Guest blogger: Jeffrey Matthews ’14
I bet that when you think of octopuses (yes, that’s the plural of ‘octopus,’ though ‘octopi’ is also technically correct), you think, ‘neuroscience’. No? Well, I doubt that the future cephalopod residents of Dickinson’s new Sea Lab will be making this connection either. Fortunately, someone sees the potential of the neuroscience-cephalopod link: David Edelman, Bennington’s new professor of neuroscience. A man on a mission of discovery, David can’t wait to get cracking on research that could offer insights into fundamental questions regarding brain evolution, learning, memory, and visual perception. It’s also worth noting that the new Sea Lab will be one of just a handful of laboratories in the world exploring the neurobiology
of the octopus. But, wait! Don’t go rushing off to the Dickinson Science building expecting to see octopuses just yet. The animals haven’t arrived, and even if they had, the system that will handle a gargantuan 1,650 plus gallons of artificial seawater in the Sea Lab hasn’t been completely plumbed yet. But, never fear science enthusiasts; David and his diligent crew have been hard at work installing eight, 250 pound, 6‘x2‘x2’ acrylic aquariums, a network of pipes and valves, monitors, bioreactors, UV filters, and the other components necessary for life support in a marine environment. This isn’t to say that progress hasn’t been made. Seven of the eight giant acrylic tanks are now in place atop stands fabricated from industrial agricultural bins (each normally used to hold 1000lbs. of tomato slurry) and thick Ikea kitchen countertops. As humble as the tank stands sound, the amount of weight they’ll need to support is14,000 lbs. of seawater, acrylic tanks weighing 250 lbs. each, and 100 lbs. of rock and gravel in each tank. The tables have been tasked with a formidable challenge indeed–especially considering that they are going to support the equivalent of three-and-a-half 2014 Ford Explorer SUVs!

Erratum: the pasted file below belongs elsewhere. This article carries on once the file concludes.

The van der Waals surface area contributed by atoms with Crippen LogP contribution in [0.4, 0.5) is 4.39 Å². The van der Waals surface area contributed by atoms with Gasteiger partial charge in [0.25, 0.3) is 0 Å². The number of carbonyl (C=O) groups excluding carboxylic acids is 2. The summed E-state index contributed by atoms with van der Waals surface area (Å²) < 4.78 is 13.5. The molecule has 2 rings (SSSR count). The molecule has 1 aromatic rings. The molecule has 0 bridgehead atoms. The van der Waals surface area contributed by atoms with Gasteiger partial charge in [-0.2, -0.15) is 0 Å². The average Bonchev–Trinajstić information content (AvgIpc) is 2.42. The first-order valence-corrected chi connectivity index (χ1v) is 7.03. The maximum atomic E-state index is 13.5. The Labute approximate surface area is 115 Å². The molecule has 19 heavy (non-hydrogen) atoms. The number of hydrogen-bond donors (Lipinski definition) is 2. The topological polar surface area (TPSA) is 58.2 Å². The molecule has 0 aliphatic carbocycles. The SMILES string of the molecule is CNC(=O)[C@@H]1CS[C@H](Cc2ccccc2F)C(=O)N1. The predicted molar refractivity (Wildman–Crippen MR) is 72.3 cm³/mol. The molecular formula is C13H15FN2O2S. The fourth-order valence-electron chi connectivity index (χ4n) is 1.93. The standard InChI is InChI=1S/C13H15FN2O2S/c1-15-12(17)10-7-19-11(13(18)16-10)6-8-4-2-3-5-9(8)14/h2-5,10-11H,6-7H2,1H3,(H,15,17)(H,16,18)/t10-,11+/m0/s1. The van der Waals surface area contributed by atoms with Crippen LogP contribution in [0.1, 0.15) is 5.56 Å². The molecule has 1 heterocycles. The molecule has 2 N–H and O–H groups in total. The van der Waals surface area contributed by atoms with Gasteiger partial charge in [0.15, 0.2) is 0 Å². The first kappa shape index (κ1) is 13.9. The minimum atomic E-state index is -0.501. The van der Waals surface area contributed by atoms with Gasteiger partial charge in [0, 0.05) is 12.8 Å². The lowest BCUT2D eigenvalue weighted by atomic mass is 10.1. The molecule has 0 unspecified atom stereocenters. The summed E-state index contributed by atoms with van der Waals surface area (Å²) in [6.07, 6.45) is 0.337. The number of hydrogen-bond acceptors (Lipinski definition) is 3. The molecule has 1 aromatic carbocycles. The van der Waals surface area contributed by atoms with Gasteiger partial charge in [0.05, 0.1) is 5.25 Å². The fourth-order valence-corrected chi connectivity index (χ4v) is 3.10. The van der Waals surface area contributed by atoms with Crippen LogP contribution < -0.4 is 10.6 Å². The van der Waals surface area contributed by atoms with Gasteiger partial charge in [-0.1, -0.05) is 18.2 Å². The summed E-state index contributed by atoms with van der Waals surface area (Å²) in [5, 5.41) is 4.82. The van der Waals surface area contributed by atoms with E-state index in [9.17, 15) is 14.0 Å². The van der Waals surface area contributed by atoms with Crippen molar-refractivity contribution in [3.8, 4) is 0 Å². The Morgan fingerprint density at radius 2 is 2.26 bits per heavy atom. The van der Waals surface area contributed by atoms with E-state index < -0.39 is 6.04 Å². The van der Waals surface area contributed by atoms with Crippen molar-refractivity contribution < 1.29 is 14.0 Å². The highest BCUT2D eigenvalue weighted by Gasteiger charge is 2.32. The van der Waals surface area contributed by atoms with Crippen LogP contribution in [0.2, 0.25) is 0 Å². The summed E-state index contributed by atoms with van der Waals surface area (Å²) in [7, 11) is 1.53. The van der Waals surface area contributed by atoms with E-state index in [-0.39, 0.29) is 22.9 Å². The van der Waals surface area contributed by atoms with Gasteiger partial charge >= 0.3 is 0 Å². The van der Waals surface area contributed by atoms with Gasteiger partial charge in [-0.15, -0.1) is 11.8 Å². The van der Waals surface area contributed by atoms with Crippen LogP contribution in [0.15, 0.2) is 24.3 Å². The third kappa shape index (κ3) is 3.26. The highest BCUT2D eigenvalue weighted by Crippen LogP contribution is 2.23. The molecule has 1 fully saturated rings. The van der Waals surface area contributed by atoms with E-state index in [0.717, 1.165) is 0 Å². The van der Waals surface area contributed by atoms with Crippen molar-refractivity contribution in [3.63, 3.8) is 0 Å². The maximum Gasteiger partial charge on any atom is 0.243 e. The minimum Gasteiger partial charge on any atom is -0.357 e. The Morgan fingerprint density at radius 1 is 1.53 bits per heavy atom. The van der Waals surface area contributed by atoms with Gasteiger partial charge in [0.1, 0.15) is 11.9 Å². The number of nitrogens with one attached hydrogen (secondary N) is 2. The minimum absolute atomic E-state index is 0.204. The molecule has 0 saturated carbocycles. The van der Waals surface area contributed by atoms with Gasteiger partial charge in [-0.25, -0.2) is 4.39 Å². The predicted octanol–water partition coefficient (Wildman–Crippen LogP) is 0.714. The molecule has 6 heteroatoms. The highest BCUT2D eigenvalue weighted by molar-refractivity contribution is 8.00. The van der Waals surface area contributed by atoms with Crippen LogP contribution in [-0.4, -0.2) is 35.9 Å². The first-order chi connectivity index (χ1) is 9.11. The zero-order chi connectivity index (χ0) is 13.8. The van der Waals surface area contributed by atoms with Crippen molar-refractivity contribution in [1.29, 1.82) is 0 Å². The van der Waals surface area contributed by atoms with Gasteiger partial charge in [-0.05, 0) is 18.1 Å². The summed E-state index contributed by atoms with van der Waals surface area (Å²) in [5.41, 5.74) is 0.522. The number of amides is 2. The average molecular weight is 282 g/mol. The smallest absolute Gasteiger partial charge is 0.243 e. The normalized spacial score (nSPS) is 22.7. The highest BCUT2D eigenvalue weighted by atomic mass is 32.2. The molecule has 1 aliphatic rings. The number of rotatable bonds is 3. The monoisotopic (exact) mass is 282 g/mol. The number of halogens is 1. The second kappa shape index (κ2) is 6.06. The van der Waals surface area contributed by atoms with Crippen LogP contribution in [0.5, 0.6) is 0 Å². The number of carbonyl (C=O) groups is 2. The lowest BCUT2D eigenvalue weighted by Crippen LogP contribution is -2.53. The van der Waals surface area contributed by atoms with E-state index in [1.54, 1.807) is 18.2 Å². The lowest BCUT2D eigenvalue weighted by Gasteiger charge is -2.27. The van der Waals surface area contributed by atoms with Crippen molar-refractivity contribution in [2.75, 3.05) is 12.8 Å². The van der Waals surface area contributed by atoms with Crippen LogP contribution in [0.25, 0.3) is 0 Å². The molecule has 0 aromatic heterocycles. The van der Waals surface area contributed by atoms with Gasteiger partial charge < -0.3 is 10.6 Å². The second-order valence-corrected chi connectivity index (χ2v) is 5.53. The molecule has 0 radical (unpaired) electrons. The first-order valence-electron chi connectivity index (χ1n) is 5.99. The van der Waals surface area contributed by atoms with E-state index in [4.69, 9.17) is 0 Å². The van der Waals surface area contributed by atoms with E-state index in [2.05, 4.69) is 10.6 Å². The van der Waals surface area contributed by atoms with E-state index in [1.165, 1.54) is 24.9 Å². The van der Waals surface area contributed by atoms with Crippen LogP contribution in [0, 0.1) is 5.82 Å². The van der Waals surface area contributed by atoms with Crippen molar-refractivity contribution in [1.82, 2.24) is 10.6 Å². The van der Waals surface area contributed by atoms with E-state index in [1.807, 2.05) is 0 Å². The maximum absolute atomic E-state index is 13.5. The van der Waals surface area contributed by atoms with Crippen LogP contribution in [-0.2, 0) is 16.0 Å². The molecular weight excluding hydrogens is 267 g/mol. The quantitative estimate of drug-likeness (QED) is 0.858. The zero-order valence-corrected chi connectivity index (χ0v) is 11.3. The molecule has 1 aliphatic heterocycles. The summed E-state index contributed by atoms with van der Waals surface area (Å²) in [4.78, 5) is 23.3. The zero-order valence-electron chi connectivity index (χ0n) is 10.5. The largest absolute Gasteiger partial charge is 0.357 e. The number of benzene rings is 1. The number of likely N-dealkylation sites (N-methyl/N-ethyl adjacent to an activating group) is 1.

Come visit the lab and look closely; you will see that the acrylic tanks are shining and blemish-free. This is especially impressive, given their previous year in service and a 2,915-mile journey from San Diego California that left them heavily scratched and dirty. Just a note about scratches, dings, and blemishes: it takes many hours of sanding, buffing, and polishing to restore worn acrylic to the kind of pristine mirror finish on display in the laboratory. Scratches and other defects may seem like trivial details, but when it comes to building an effective and functional marine laboratory, details do matter.